The Valley Club incident illustrates another major problem in our society surrounding the day-to-day lives of African-American and Latino youth in this country: the pervasive stereotype or presumption that African-American and Latino youth are nothing more than common criminals.  A number of segments of society are fearful and jittery when they encounter African-American and Latino youths.  Media reports and images have led a major segment of the American population to belief that all African-American and Latino youth are capable of is robbery, murder, and other assorted and sundry criminal activity.  Oftentimes, African-American and Latino youth are presumed by many to be guilty beyond a reasonable doubt of criminal or other anti-social behavior even when they have not committed a crime or acted badly.  The presence of African-American and Latino youth in the private or public space of some Americans breeds unfounded fear and suspicion.  For some people, the simple fact of the matter is that African-American and Latino adolescents are members of society who in their minds are socially worthless castaways.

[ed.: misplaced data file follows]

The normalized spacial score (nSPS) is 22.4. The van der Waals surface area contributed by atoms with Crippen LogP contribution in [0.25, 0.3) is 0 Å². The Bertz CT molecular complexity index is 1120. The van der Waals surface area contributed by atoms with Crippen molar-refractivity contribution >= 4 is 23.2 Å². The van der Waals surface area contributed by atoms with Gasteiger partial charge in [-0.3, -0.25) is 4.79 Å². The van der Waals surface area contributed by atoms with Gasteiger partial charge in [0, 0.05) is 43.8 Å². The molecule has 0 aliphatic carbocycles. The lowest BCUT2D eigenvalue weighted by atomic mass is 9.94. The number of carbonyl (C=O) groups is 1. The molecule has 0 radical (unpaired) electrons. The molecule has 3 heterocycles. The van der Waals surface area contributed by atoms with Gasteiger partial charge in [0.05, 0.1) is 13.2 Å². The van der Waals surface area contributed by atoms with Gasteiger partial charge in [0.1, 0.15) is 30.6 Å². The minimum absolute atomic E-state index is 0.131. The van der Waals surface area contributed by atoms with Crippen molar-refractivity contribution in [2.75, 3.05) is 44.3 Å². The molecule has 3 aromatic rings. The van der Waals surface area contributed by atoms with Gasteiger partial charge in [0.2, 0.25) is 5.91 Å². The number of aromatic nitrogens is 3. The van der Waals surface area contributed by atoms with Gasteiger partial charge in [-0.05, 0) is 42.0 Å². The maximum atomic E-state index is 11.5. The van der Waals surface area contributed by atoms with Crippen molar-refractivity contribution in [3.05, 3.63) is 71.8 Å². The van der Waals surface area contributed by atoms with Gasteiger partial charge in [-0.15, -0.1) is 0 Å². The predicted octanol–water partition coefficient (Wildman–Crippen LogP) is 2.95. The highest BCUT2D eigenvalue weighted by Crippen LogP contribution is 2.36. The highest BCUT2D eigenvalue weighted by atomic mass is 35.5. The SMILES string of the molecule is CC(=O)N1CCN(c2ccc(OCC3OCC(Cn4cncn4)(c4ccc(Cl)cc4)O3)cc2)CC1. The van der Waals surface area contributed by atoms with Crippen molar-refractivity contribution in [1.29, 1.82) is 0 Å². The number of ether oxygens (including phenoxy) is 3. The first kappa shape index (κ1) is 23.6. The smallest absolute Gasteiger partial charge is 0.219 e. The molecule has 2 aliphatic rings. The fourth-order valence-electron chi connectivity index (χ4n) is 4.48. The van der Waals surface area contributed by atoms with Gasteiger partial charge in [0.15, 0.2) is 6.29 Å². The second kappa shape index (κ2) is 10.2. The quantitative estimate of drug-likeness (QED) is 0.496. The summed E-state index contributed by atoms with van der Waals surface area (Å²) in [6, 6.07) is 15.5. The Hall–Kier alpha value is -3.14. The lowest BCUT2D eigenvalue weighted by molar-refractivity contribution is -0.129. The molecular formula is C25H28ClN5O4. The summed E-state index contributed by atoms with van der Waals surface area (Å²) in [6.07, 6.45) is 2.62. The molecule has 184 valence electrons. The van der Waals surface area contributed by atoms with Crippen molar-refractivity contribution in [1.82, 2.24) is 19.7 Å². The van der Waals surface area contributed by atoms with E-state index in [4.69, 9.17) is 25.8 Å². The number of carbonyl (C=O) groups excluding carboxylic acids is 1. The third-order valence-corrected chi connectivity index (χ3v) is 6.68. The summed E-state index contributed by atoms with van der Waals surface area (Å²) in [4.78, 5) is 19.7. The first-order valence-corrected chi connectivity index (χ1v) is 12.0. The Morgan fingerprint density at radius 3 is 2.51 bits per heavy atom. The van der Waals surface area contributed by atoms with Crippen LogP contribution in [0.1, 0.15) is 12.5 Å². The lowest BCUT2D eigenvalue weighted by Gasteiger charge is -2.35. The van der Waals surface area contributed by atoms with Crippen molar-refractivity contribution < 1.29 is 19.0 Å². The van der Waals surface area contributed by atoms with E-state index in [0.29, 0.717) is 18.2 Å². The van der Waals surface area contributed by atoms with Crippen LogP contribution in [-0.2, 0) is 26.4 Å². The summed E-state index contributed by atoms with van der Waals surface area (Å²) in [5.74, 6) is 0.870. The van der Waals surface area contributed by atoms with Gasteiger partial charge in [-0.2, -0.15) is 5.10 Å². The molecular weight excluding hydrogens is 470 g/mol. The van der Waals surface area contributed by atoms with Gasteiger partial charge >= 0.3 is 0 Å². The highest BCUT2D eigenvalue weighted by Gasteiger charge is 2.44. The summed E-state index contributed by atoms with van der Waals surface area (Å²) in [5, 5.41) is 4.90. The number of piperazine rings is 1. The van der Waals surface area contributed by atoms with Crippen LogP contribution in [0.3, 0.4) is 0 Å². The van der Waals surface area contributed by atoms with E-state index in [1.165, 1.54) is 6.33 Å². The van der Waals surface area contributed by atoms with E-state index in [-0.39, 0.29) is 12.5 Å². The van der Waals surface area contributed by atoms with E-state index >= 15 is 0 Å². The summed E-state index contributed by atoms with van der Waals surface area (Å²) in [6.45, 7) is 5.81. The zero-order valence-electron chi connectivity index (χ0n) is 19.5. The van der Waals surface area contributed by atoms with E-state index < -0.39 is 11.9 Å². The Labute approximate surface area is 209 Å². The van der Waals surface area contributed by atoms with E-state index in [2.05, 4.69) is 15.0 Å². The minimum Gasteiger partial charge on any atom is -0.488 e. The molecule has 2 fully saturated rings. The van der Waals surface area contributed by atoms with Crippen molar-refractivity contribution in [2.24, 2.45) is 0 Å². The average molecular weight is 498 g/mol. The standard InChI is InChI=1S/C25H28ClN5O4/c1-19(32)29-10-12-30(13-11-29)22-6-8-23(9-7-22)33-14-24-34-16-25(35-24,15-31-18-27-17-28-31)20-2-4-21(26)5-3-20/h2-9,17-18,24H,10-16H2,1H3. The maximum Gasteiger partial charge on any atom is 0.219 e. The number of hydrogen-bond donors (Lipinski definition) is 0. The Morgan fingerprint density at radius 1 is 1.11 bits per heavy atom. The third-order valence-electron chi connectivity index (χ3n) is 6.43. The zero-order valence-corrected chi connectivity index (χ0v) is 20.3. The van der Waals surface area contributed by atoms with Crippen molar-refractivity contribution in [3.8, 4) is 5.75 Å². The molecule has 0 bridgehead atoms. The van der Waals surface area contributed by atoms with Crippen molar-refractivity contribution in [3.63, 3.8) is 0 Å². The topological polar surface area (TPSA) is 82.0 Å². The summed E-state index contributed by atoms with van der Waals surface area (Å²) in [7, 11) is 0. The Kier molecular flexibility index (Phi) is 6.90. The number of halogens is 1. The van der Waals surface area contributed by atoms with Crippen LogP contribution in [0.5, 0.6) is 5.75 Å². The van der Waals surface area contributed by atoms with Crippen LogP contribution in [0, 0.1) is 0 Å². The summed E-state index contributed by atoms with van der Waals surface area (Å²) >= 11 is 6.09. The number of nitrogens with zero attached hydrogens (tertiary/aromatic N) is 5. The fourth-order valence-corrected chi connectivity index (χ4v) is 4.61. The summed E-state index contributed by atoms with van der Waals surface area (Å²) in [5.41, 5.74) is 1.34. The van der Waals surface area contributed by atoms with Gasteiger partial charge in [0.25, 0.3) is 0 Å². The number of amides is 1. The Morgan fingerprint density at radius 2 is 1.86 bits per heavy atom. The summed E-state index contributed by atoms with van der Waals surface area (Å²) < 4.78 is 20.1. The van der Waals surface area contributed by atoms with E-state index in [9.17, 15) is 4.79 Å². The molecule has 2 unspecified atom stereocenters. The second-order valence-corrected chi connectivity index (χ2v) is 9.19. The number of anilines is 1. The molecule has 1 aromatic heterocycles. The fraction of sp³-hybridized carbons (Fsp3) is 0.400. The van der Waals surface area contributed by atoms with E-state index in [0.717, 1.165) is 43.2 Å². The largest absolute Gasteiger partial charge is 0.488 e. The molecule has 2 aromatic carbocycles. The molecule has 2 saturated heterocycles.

The factual background that served as the backdrop for the Pennsylvania Human Relations Commission’s finding of probable cause against the Valley Club provides us some insight into the fear and anxiety that some people feel when perceiving and interacting with African-American and Latino youth.

III.       The Hidden Cost and Price of Being African-American of Latino in America: The Economic Implications of the Valley Club Controversy for African-Americans and Latinos